Evaluate.

Every step of the way, I evaluate what we’re doing, how we’re doing it and to what result. This is necessary for operating a lean business, a tight newsroom and maintaining my sanity. With Homicide Watch, I’m always keeping an eye on my analytics reports, user response, the “journalism gadfly” response, cash flow and — most important — my gut. If something isn’t ringing right in any of those categories, I need to think of a different way of doing the work.

Be public.

Without an editor to report to, I’ve turned to the public. There are plenty of things I don’t blog about. (Business negotiations and legal matters are two examples.) But there is a lot that I can put out there. On One Reporter’s Notebook I’ve covered topics ranging from business plans to working with sources. Lifting the veil on how I work reminds me that I am accountable for my work.

Think creatively.

Working for myself has brought the challenge and joy of being able to do things “my way.” But even if I were working in a traditional setting, I would still try to ask myself one question: If I had no limitations, what would I do? On Homicide Watch, answers to that question include curated social media messages of the year, video sharing street shrines through a photographer’s eyes, and even rethinking some of our basic structure. The victim and suspect pages were a hard sell when I explained the project to many people before launch, but now these pages are integral to how users interact with the site.

Trust that things will fall into place.

Every day I have to let go of something. I trust that a freelancer will turn in a story, that I’ll get word on where a hearing is being held, that a contract will be signed, that a source will call back. Managing so many different pieces can feel impossible … so I don’t try to manage them. I do the best I can every day. Past that, it’s not up to me.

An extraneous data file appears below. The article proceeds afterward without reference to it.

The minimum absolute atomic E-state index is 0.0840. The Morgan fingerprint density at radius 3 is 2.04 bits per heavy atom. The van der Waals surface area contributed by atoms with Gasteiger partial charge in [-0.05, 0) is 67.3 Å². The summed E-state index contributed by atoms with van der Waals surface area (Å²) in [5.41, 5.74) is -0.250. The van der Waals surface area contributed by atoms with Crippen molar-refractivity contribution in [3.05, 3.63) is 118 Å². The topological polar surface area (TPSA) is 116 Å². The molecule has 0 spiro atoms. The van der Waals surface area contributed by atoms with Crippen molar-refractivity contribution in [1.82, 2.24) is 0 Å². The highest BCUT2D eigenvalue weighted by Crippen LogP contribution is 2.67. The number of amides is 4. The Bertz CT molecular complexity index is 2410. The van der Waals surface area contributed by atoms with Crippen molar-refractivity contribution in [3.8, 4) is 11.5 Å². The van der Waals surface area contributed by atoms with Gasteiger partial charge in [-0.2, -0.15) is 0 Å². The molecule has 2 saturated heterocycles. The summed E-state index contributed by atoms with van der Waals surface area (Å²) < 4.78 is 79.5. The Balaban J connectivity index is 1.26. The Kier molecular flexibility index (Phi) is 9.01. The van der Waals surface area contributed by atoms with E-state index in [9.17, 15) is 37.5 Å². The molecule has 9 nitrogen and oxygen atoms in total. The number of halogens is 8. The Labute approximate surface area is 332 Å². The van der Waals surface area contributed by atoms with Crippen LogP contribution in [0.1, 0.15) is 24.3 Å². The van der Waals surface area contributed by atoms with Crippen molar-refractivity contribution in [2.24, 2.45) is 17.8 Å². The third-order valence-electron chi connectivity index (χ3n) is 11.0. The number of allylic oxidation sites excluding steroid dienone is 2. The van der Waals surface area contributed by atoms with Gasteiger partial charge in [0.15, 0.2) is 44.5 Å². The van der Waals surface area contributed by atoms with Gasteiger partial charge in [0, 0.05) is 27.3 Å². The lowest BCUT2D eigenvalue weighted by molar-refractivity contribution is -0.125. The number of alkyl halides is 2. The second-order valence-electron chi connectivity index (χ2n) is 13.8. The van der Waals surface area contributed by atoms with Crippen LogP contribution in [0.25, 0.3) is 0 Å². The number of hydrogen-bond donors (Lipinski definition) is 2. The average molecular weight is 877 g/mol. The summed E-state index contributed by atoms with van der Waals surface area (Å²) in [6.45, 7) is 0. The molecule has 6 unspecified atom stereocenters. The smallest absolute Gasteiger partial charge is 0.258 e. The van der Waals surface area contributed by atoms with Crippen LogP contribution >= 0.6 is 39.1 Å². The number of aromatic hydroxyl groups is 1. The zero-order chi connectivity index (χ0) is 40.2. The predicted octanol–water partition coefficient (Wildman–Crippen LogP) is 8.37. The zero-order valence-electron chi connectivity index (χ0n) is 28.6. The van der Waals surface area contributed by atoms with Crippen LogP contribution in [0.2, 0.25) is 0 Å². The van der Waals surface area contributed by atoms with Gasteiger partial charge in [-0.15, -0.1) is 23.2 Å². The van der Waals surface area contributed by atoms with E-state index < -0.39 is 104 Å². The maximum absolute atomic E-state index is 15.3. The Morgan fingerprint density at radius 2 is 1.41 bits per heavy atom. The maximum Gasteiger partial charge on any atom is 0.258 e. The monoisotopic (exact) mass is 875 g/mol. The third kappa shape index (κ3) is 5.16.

But do what you can to make them fall into the right places.

While I trust that things will fall into place, I conscientiously build places for them to fall. My model is that old computer game Tetris. When a story comes in from a freelancer, I’ve already set him or her up with a byline in WordPress and considered when to schedule the story. If a client asks to see a copy of a contract, I have it ready to send off right away. Or, at least, that’s my goal.

Never stop looking forward.

I do a lot of editorial work and business development looking forward: I maintain the public courts calendar. I publish a “Week Ahead” post. I plan out clients to contact and follow up with during the next week. But I try to look even further ahead than that. In early November, I first started planning Year in Review. Chris and I also spend a lot of time talking about how the Homicide Watch model could be applied to other beats.

Find your purpose, define it, and live by it.

I have two guiding mottos: On Homicide Watch DC I “Mark every death. Remember every victim. Follow every case.” In the Homicide Watch platform, I bring reporting “Beyond the blotter.” Mottos can be pretty lame, but these two help remind me every day of what it is, exactly, that I do. Being clear about what it is that I do helps me focus, prioritize and accomplish my goals.